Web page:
Sunday, March 19, 2017

Checkpoint Blog #1

My group members (Saba, Marwa, Florina, Daniel, and Anthony) and I chose teen pregnancy to be our topic. So far we've decided on what roles everyone is playing and an outline of how the skit is going to play out. We decided that our "solution" to teen pregnancy would be to have a popular franchise like Starbucks to team up with Planned Parenthood and but birth control in drinks ordered by teen. Dr. Daniel Bangsalot, young owner of a hip coffee spot The Empty Teste, owned by Starbucks, is the first to enforce this new company policy. Dr. Bangsalot is also responsible for coming up with this idea. He was inspired by his own experiences in impregnating three teens, and sisters no less, in his store. After finding out that they were pregnant the young doctor wanted to ensure that the next time he partook in such activities he wouldn't be caught blindsided. To advertise his idea  Dr. Daniel Bangsalot goes on the Late Night Show, hosted by Dr. Anthony. We've started writing the script and plan on finishing it sometime this week.

Saturday, March 4, 2017

Reflection on "Words that Work"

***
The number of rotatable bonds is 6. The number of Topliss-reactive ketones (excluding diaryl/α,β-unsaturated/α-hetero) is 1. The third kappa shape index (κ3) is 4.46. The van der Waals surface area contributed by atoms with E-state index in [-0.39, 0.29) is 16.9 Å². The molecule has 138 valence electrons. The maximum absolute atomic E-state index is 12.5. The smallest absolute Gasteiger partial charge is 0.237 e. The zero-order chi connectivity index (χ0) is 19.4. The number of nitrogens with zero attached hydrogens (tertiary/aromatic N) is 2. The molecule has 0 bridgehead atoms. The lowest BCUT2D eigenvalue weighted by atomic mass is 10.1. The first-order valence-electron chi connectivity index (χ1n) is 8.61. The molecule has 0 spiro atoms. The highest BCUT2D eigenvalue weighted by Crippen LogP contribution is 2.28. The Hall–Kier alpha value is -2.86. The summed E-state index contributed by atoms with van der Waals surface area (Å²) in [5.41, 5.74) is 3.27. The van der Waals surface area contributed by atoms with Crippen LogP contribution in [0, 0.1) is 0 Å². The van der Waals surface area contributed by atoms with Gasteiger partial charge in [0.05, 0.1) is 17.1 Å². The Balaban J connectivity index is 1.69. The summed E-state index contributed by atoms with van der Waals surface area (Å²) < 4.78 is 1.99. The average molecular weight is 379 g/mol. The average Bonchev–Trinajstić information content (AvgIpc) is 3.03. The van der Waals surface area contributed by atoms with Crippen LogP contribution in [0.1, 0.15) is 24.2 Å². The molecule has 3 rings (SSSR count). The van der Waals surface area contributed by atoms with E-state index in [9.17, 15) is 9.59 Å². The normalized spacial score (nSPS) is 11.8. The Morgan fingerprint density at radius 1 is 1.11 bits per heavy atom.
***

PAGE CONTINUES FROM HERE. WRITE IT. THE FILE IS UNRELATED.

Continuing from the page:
This week in class we read an excerpt from the book Words that Work by Frank Luntz, a political consultant, who instructs the reader on how to have effective communication. The purpose of the book was to inform people, specifically the spouses of politicians, how one should be mindful of the language they use when trying to address an audience for a presentation or successful pitch. The author employed a didactic tone as his aim was to instruct the audience. The piece began by Luntz stressing the point that sometimes what is not said is more important than what is actually said. According to Luntz, improper use of words and phrases can lead to the belittling of a presentation. For example, Luntz instructs the audience to never say "drilling for oil" and instead say "exploring for energy." His reasoning is that the former phrase has a negative connotation than the latter. Luntz sates that"exploring for energy" has a more positive connotation and is often associated with words like"'efficient'" and "'balance.'" The effect that word choice can have on a presentation is evident here as Luntz demonstrates how the phrase "exploring for energy" fends off the negative connotation that came with the other option.